King Badu Bonsu II, King Badu Bonsu II head, King Badu Bonsu II dutch ghana
Rob Keeris/AP
Honoring the spirit of King Badu Bonsu II by pouring Dutch gin on the floor during a ceremony at
the Dutch Foreign Ministry in The Hague, July 23, 2009.

Return of Severed Head Revives Gruesome Colonial Past

July 27, 2009 12:00 PM
by Jill Marcellus
The Dutch returned the disembodied head of a Ghana king, reviving memories of a grisly colonial past.

Head Returned in Tense Ceremony

In a ceremony at The Hague last week, the Dutch government officially restored an executed Ahanta chief’s head to Ghanaian tribal leaders, months after Ghana demanded its return.

Severed from the body of King Badu Bonsu II in 1838, the head hid preserved in a jar of formaldehyde in the Leiden University Medical Center’s anatomical wing for 170 years. It is believed that the Dutch decapitated the chief in retaliation for the deaths of two of their emissaries. Dutch officials issued a statement insisting that King Bonsu had been “handed over by his own nation,” according to the BBC. Arthur Japin, an author who came across the Ahanta chief’s head while researching a novel, believes that Maj. Gen. Jan Verveer brought the head back to the Netherlands at the request of a phrenologist. Phrenology, a pseudoscience popular in the 19th century, attempted to scientifically determine people’s characters by the lumps and structures of their skulls.

Professor Addo-Fening described to the BBC the head’s significance for the chief’s tribe, explaining that, “When people die and their bodies are not found and buried, it leaves a lingering fear that they will not find rest with their ancestors until this is done.”

Members of the Ahanta tribe, The Associated Press reports, sprinkled Dutch gin over the Foreign Ministry’s floor in honor of their former chief’s spirit. Despite Dutch Foreign Minister Maxime Verhagen’s insistence on the two countries’ “mutual desire to lay to rest episodes in … history that were unfortunate and shameful,” the Ahanta chief’s descendants remained angry, especially amid confusions over the transfer, according to the AP. Current Ahanta chief Nana Etsin Kofi II declared that, “We, the Ahanta, are not happy at all.” Leading the ceremony, Nana Kwekwe Darko III added that, “It is because of the injustice meted out to our people that our great king, who was fighting for his people, was murdered.”

The Gold Coast: Centuries of Imperialism

With its extensive mineral wealth, Ghana, or the Gold Coast, was the first place in sub-Saharan Africa to attract European traders. In 1482, the Portuguese built the Gold Coast’s first permanent trading fort, the still-standing Elmina Castle. Although the government of Ghana reports that the area exported about 10 percent of the world’s gold supply by 1600, the gold trade rapidly gave way to the slave trade over the course of the 17th century.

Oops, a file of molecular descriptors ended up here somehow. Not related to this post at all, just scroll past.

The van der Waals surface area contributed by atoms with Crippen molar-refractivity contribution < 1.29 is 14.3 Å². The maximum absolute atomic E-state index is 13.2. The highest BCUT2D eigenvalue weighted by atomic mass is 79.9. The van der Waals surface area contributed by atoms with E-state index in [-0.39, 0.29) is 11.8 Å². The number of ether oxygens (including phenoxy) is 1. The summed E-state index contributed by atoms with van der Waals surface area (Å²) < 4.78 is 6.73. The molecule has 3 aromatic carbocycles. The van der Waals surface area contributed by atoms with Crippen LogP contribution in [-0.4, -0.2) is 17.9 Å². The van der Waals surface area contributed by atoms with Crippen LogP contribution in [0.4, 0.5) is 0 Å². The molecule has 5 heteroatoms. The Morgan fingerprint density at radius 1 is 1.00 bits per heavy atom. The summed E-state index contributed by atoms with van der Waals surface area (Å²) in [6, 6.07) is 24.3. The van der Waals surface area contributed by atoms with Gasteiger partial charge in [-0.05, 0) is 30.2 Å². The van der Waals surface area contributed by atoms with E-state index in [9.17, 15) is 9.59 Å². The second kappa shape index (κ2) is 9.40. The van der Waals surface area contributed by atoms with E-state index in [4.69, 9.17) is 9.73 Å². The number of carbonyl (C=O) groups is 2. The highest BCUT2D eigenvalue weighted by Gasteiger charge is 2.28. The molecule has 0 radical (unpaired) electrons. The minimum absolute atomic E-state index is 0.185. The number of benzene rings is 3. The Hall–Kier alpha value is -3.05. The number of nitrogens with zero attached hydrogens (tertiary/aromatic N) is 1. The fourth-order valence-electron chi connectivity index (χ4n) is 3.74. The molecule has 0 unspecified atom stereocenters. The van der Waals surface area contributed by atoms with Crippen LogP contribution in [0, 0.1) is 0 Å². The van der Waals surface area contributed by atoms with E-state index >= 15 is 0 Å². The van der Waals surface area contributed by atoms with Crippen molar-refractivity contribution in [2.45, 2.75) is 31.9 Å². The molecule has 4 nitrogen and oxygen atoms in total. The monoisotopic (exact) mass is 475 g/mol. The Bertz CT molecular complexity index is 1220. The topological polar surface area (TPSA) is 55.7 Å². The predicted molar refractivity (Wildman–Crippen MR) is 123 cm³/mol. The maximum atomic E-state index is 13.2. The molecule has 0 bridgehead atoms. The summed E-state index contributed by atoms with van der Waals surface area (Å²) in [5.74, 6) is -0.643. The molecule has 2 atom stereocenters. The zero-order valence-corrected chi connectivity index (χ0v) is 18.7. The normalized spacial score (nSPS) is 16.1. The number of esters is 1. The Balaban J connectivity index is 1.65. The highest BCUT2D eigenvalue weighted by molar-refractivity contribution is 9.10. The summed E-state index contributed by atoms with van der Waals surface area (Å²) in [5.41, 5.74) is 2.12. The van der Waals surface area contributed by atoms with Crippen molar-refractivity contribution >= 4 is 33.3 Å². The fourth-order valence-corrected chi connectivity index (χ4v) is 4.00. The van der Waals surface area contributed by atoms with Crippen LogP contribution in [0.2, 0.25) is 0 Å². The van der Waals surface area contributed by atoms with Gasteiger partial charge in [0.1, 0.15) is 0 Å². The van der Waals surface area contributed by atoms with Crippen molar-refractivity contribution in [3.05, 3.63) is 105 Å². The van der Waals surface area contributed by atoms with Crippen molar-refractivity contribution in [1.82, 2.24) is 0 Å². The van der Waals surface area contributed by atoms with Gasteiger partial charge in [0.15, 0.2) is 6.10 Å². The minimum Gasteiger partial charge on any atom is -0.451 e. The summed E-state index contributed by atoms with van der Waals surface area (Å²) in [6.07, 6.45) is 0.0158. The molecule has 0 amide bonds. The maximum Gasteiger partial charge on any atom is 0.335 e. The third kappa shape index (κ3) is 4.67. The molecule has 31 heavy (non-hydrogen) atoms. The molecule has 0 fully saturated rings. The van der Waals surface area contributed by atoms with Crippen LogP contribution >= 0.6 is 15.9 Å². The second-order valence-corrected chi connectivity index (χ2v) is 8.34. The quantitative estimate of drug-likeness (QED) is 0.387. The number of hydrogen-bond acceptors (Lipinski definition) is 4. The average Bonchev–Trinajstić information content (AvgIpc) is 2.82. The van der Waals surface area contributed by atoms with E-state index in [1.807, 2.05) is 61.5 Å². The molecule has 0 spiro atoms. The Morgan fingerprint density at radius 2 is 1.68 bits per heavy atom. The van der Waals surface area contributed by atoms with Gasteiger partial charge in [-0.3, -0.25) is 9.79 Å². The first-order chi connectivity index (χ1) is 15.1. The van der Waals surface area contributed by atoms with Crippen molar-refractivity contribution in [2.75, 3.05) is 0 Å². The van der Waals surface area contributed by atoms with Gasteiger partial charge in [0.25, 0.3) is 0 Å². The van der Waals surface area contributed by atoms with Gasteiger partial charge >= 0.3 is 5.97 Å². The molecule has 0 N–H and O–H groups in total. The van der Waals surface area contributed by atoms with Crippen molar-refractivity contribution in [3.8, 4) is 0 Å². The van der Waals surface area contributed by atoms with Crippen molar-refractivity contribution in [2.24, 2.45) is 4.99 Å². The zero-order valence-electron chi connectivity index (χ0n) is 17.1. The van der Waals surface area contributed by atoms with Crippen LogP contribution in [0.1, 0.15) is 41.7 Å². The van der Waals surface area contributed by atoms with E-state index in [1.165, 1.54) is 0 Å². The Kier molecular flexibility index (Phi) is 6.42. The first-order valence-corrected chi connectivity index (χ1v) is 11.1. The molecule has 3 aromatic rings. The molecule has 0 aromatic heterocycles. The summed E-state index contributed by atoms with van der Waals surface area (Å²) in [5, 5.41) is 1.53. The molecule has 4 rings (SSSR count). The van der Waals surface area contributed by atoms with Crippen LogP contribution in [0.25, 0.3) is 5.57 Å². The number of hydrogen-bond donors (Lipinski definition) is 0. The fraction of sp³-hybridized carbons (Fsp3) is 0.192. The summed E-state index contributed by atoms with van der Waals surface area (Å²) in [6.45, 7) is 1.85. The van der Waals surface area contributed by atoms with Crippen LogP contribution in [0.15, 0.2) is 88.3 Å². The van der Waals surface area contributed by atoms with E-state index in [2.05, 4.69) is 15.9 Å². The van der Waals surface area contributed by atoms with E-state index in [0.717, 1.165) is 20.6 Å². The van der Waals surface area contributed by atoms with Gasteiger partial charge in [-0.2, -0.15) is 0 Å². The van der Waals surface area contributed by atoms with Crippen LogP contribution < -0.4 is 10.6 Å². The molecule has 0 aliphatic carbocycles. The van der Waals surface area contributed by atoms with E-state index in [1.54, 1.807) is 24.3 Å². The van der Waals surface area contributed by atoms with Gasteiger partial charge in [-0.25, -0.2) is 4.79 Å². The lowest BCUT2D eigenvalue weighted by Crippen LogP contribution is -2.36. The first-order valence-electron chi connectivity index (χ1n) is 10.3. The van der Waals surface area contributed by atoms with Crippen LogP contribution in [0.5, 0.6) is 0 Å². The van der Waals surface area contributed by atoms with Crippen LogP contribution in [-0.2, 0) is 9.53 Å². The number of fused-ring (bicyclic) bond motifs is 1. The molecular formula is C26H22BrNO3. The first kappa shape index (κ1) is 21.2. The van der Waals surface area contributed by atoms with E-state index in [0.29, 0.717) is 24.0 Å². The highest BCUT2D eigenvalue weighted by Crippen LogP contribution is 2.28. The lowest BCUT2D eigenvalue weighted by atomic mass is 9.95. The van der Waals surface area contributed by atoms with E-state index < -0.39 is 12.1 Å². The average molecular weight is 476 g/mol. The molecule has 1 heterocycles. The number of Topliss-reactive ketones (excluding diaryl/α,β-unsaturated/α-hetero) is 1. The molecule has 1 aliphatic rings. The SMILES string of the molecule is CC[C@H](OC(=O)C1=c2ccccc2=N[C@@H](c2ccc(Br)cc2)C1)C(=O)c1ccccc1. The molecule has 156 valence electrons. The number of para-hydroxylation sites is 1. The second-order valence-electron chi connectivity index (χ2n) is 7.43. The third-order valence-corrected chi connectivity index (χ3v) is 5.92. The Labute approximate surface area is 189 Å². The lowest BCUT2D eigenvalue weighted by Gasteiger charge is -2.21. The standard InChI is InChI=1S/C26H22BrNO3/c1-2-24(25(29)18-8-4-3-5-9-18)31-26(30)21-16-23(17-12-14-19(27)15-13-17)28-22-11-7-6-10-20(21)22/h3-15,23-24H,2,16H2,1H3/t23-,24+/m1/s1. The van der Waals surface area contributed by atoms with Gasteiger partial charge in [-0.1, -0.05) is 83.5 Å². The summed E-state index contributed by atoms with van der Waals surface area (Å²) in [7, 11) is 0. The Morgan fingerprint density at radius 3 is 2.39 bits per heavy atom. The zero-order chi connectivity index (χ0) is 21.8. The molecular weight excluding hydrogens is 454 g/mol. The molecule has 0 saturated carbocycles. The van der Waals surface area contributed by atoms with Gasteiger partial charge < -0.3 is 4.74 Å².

According to Philip Curtin, a slave trade scholar cited by the Library of Congress, roughly 6.3 million slaves were sent to North and South America from West Africa. To this day, Ghana’s infamous Door of No Return, the spot where many shackled Africans last glimpsed the continent before boarding slave ships, stands as a monument to Ghana’s gruesome past.

With the new trade came new European traders, including the Dutch, the English, the Danish and the Swedish. The Dutch were a strong early presence, conquering Elmina Castle in 1642 and expanding their presence in the 1700s through the Dutch West India Company. During the 19th century, Britain became the dominant Gold Coast power, and finally expelled the Dutch in 1872 with the purchase of Elmina Castle. In 1874 the British declared their coastal protectorate the Gold Coast Colony, after having used hostility between tribes to expand their influence. The British continued to fight the powerful Asante tribe until 1902, the U.S. State Department explains, when they finally established control over that region.   

In 1957, Ghana, the first sub-Saharan site of European trading, likewise became the first sub-Saharan country to declare independence from a colonial power.

Related Topic: British museums repatriate colonial remains

Many European institutions have found themselves in predicaments similar to that of the Leiden University museum. Displaying artifacts and human remains captured from other nations during the imperial period, European museums are now under fire to return them.

In 2005, the British passed a law to allow “the repatriation of ancestral remains,” Reuters reported. Under this law, Aberdeen University in Scotland decided to relinquish some of its Maori collections. The exhibits included nine preserved heads, which were returned to New Zealand, according to the BBC. The museum’s curator, Neil Curtis, explained that, “They are no longer objects, they are people.”

Later that year, Britain’s Natural History Museum agreed to return the remains of 17 Tasmanian aboriginals to Australia. The aboriginal bones, like the Maori heads, were brought to Britain in the 19th century. 

The British law, however, does not apply to artwork and other artifacts that were taken by imperialist explorers. The British have long refused to return the Elgin Marbles, statues taken from the Parthenon in the 1880s, to Greece. The controversy recently revived when the Greek government finished building a new Acropolis Museum, which they hoped could house their ancient artifacts. The British Museum would only consent to a temporary loan.

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